Friday, 14 December 2012

Goal Setting and Conferencing

One of the pieces of feedback I received from my students as part of an end-of-year evaluation that they completed for me was that they liked the way I set goals for them in their reading and writing. I'll be the first to admit I wasn't super organised or experienced in goal-setting and conferencing at the start of this first half year of teaching; however, despite that my students still designated this as a key factor that assisted them in their learning. Accordingly, I put a fair amount of effort into creating my goals and strategies page template that my 2013 grade 5/6 students will create a booklet for and use across the year in at least fortnightly conferences with me. I will require it to be open on their tables during each and every reading and writing session and expect them to be able to quote their goals to me and the strategies that relate to each of them.

A leading teacher who is modelling some lessons for me at the moment taught me that, after a conference, for the following week - particularly in grade 5/6 - it is important that once strategies have been established with a student to hand over responsibility to them to try to achieve them. That is the reason I've added the last two columns, I am - according to my kids' feedback - someone who's not afraid to give very honest feedback and I strongly believe children don't gain anything from a teacher telling them 'Good job!' when they know themselves that it wasn't one. The overall rating at the bottom for the five conferences aims to further support that purpose and will firstly be self-assessed by my student in one colour, and subsequently by myself in another.

I have also created a conferencing timetable for reading and writing sessions in 2013 which will ensure that the children keep me accountable for meeting with them to discuss these goals and strategies on a regular, consistent basis. I'm pretty consistent with conferencing regularly but having this standardised, displayed timetable hopefully will help it work effortlessly such that children arrive on my conferencing chair as soon as they see the student prior to them in the timetable is finished. Not having to call upon and wait for kids to prepare themselves after unexpectedly being called up for a conference will save valueable minutes, which all add up across the year.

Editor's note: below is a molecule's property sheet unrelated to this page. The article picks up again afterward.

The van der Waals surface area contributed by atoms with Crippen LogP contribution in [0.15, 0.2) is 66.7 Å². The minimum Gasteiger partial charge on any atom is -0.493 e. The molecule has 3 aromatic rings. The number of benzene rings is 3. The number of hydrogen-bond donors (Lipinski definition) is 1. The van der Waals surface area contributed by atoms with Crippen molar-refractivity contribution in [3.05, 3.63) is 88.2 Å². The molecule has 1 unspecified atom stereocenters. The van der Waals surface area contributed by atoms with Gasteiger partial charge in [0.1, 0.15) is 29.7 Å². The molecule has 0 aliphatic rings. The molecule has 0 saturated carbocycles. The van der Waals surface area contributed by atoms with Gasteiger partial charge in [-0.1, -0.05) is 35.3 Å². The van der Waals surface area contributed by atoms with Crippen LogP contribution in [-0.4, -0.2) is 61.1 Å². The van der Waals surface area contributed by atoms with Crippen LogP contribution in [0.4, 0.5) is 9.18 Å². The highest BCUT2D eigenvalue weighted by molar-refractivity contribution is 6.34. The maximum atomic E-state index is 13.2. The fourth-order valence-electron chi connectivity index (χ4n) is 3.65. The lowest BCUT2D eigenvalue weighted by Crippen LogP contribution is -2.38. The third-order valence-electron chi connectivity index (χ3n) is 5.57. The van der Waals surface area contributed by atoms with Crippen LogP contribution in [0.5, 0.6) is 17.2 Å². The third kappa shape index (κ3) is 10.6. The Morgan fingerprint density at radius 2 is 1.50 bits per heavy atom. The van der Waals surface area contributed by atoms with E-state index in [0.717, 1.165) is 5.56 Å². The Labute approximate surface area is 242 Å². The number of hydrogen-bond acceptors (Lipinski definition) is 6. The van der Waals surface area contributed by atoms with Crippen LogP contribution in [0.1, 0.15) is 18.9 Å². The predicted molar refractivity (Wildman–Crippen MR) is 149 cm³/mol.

The colours are the names of my groups, I see my lows (red and pink) more often than my highs (yellow and brown). In the blank single boxes, I will insert students' names once I know my grade. That equates to 12 individual conferences per week, four teaching groups in reading, four in writing per week, plus my spelling group every day.

Any extra time in my writing sessions will be used for my spelling support group outlined in the post below. For the extra time boxes in my reading sessions, I will enter in names of any 5/6 students who are still on running records/levelled texts again once I know my class for next year. This timetable will be displayed prominently in an area where students can see it and hold me accountable to it - and in my experience they will because they enjoy and want as much one-on-one and group-based assistance and goal-setting as they can get.

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